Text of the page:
It’s 1944 in Harlem and Lutie Johnson is looking to move into a new apartment with her eight-year-old son, Bub. She’s only “separated” from her husband because they can’t afford a divorce; things went bad after the husband couldn’t find a job for years. Lutie earned employment as a live-in maid and nanny to a white family with a small boy. Being absent from home for so long pushed the husband to move in a new woman, much to Lutie’s surprised when she returned home for a weekend visit.
When Lutie looked at the apartment for rent to see if it would fit her needs, she noticed how small and dirty it was, how the whole building reeked of poverty. The Superintendent, often simply called “Super” in black neighborhoods, sets off red flags, and Lutie becomes alert to his every breath as she inspects each room of the apartment. While I thought, based on the synopsis, that The Street by Ann Petry would be a novel about poverty, race discrimination that prevents folks from getting jobs, and how white people would filter into Harlem after dark during this time period, I was surprised to learn my assumptions were wrong.
Largely, The Street is about sexual harassment and coercion. Lutie knows the Super is being creepy in his way, trying to get her to go up the stairs first, for example. Another building tenant, Mrs. Hedges, enjoys her role as the madam of a small brothel she runs out of her apartment with the consent of the owner of the building, Junto, a white man Mrs. Hedges has known since he was a nobody. When it’s obvious Lutie is desperate for money, Mrs. Hedges always makes it clear Lutie could earn some fast cash, especially with a white customer, and we’re again faced with the role of sex and money in the lives of people in poverty.
Even when she worked as a respectable maid and nanny, Lutie heard the white misses and her friends whisper that they had better keep their eyes on Lutie, because they knew what those kind of women (they mean black women) are like around white men. Every attempt Lutie makes for honest employment is thwarted by a man in power who has the notion that if he prevents her from earning an income, she’ll have to agree to be a prostitute, a kept woman, a quick bang, maybe even an agreeable fantasy wife.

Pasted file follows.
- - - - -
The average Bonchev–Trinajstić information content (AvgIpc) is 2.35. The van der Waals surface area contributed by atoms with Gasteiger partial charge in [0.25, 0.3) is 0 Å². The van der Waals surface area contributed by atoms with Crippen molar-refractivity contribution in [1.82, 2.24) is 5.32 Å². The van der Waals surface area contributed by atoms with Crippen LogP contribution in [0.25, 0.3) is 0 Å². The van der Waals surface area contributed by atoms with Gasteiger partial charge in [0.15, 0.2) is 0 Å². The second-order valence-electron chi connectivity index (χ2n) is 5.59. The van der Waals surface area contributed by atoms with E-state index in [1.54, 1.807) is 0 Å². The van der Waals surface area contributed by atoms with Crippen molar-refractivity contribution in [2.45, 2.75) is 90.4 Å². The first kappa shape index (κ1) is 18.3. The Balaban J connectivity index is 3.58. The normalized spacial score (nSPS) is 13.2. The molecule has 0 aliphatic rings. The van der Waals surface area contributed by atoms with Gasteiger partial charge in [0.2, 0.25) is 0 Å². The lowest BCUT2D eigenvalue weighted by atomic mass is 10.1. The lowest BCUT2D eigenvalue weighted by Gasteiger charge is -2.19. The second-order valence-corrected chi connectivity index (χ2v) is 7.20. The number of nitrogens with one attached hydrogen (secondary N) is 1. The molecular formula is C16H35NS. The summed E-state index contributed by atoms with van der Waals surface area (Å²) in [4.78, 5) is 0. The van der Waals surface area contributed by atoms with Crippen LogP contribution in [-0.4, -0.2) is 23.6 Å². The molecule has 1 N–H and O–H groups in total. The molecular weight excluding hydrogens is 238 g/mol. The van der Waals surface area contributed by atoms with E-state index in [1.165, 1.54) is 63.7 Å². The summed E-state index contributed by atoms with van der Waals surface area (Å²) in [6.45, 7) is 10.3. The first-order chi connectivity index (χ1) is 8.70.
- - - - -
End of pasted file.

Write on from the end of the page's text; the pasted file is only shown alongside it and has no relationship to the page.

Ann Petry has written an amazing story that demonstrates people are more perceptive than we let on. First, we spend a good chunk of time in third-person while following Lutie. After she looks at the apartment and has the bad feeling about the Super, we get a new chapter from his point of view, confirming what she thought about him. He’s absolutely a scoundrel. He remembers, “When he was younger, he didn’t have any trouble getting women — young, well-built women.” To stave off his loneliness, the Super had a homeless woman named Min move in with him, a woman who is older and not attractive. To “get” a woman like Lutie, he thinks has to get Min out of his apartment first. Then, we move to a chapter narrated by Min, who knows exactly what is going on in the Super’s head. I loved this, seeing the way people have a feeling or suspicion, one that I know is spot on. I’m a big believer in my ability to read people and understand their motives, and Petry writes characters with the same insight, which I enjoyed.
Each character maintains his or her personality throughout The Street, making it possible to understand them on a deeper level without being told what to think. Lutie’s background always seems to inform her present choices. While it would have been easy for a black teen to drop out of school in the 1930s, Lutie’s father convinces her to graduate. So,it makes sense that she continues studying course materials that will let her move up pay grades at work. Also, after her husband cheated on her, she’s suspicious of men in a way that isn’t hateful, but reasonable. When a fast-talker with money named Boots enters The Street, I wasn’t too worried about Lutie falling for him because it didn’t fit her personality. Instead, Lutie navigates carefully around him.
Because Lutie understands that generating money means she can be independent and make choices based on her wants, not a lack of options, she also notices the flaws with the street on which she rents the apartment. Other children are potential bad influences on Bub. Men sit around on stoops drinking beer, selling bootleg liquor out of their apartments, while women go to work and support husbands who can’t get employment. There is a racial element, but it is not shouted about; instead, readers must pick up how poverty in Harlem is the result of white families doing to black men what black men are doing to Lutie: removing options to make money, which reduces folks to an object that can be shaped into something more desirable: a hooker, a servant, a dead body in the gutter. When Lutie looks at the street, she sees the effects of racism and what it does to Harlemites:
She thought about the stores again. All of them — the butcher shops, the notion stores, the vegetable stands — all of them sold the leavings, the sweepings, the impossible unsalable merchandise, the dregs and dross that were reserved especially for Harlem. Yet the people went on living and reproducing in spite of the bad food.
Thanks to Roshni @ Napoleon Split for doing this buddy read with me. We had a great conversation — and it was our first video chat after years of communication on our blogs and by sending (paper!) letters. Both Roshni and I highly recommend The Street by Ann Petry. I’m also trying to convince her to get back into book blogging, but she’s busy with dozens of other amazing endeavors.